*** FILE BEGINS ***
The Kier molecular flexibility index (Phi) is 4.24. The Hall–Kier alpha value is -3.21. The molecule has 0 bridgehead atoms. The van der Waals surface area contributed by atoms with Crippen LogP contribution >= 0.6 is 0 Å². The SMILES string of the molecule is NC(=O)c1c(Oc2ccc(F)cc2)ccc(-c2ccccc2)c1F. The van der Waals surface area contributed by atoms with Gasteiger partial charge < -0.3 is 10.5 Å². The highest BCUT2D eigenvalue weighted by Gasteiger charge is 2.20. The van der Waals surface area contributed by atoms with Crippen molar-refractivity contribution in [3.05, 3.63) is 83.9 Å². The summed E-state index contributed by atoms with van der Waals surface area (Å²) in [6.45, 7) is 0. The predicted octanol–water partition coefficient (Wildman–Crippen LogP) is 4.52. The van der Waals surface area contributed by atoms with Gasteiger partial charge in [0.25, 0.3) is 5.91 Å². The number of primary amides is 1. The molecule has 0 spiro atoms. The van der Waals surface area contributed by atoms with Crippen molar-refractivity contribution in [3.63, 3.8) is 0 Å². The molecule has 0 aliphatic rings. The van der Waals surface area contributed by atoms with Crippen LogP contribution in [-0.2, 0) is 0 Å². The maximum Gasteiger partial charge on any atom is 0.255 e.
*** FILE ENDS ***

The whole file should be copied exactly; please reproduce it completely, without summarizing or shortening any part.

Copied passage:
The Kier molecular flexibility index (Phi) is 4.24. The Hall–Kier alpha value is -3.21. The molecule has 0 bridgehead atoms. The van der Waals surface area contributed by atoms with Crippen LogP contribution >= 0.6 is 0 Å². The SMILES string of the molecule is NC(=O)c1c(Oc2ccc(F)cc2)ccc(-c2ccccc2)c1F. The van der Waals surface area contributed by atoms with Gasteiger partial charge < -0.3 is 10.5 Å². The highest BCUT2D eigenvalue weighted by Gasteiger charge is 2.20. The van der Waals surface area contributed by atoms with Crippen molar-refractivity contribution in [3.05, 3.63) is 83.9 Å². The summed E-state index contributed by atoms with van der Waals surface area (Å²) in [6.45, 7) is 0. The predicted octanol–water partition coefficient (Wildman–Crippen LogP) is 4.52. The van der Waals surface area contributed by atoms with Gasteiger partial charge in [0.25, 0.3) is 5.91 Å². The number of primary amides is 1. The molecule has 0 spiro atoms. The van der Waals surface area contributed by atoms with Crippen molar-refractivity contribution in [3.63, 3.8) is 0 Å². The molecule has 0 aliphatic rings. The van der Waals surface area contributed by atoms with Crippen LogP contribution in [-0.2, 0) is 0 Å². The maximum Gasteiger partial charge on any atom is 0.255 e.